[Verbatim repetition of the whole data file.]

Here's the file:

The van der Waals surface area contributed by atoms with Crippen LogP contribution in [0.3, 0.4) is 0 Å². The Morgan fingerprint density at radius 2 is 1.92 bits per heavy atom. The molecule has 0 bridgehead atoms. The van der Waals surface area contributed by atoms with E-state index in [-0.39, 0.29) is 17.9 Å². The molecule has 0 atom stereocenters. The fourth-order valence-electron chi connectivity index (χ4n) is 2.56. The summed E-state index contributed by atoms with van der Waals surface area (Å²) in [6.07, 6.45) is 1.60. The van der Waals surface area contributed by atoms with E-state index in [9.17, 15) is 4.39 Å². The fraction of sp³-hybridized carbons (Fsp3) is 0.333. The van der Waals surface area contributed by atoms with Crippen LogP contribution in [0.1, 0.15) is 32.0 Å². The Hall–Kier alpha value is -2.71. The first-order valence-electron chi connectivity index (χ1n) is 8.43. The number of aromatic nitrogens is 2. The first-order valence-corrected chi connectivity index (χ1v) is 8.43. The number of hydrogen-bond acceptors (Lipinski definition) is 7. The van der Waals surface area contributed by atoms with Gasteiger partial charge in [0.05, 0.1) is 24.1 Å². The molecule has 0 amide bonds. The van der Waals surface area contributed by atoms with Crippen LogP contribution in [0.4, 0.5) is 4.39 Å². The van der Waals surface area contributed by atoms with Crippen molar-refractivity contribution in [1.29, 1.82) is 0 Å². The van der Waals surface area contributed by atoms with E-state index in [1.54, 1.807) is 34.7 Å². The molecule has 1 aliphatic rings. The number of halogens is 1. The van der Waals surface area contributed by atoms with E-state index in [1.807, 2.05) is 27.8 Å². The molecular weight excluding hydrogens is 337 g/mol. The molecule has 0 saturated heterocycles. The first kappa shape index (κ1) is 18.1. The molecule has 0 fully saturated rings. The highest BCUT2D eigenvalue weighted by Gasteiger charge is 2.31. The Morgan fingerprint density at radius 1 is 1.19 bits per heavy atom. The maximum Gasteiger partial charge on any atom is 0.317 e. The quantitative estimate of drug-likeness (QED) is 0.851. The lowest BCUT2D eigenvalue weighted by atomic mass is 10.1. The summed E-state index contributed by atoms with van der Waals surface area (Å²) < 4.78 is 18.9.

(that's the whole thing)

The van der Waals surface area contributed by atoms with Crippen LogP contribution in [0.3, 0.4) is 0 Å². The Morgan fingerprint density at radius 2 is 1.92 bits per heavy atom. The molecule has 0 bridgehead atoms. The van der Waals surface area contributed by atoms with E-state index in [-0.39, 0.29) is 17.9 Å². The molecule has 0 atom stereocenters. The fourth-order valence-electron chi connectivity index (χ4n) is 2.56. The summed E-state index contributed by atoms with van der Waals surface area (Å²) in [6.07, 6.45) is 1.60. The van der Waals surface area contributed by atoms with E-state index in [9.17, 15) is 4.39 Å². The fraction of sp³-hybridized carbons (Fsp3) is 0.333. The van der Waals surface area contributed by atoms with Crippen LogP contribution in [0.1, 0.15) is 32.0 Å². The Hall–Kier alpha value is -2.71. The first-order valence-electron chi connectivity index (χ1n) is 8.43. The number of aromatic nitrogens is 2. The first-order valence-corrected chi connectivity index (χ1v) is 8.43. The number of hydrogen-bond acceptors (Lipinski definition) is 7. The van der Waals surface area contributed by atoms with Gasteiger partial charge in [0.05, 0.1) is 24.1 Å². The molecule has 0 amide bonds. The van der Waals surface area contributed by atoms with Crippen LogP contribution in [0.4, 0.5) is 4.39 Å². The van der Waals surface area contributed by atoms with Crippen molar-refractivity contribution in [1.29, 1.82) is 0 Å². The van der Waals surface area contributed by atoms with E-state index in [1.54, 1.807) is 34.7 Å². The molecule has 1 aliphatic rings. The number of halogens is 1. The van der Waals surface area contributed by atoms with E-state index in [1.807, 2.05) is 27.8 Å². The molecular weight excluding hydrogens is 337 g/mol. The molecule has 0 saturated heterocycles. The first kappa shape index (κ1) is 18.1. The molecule has 0 fully saturated rings. The highest BCUT2D eigenvalue weighted by Gasteiger charge is 2.31. The Morgan fingerprint density at radius 1 is 1.19 bits per heavy atom. The maximum Gasteiger partial charge on any atom is 0.317 e. The quantitative estimate of drug-likeness (QED) is 0.851. The lowest BCUT2D eigenvalue weighted by atomic mass is 10.1. The summed E-state index contributed by atoms with van der Waals surface area (Å²) < 4.78 is 18.9.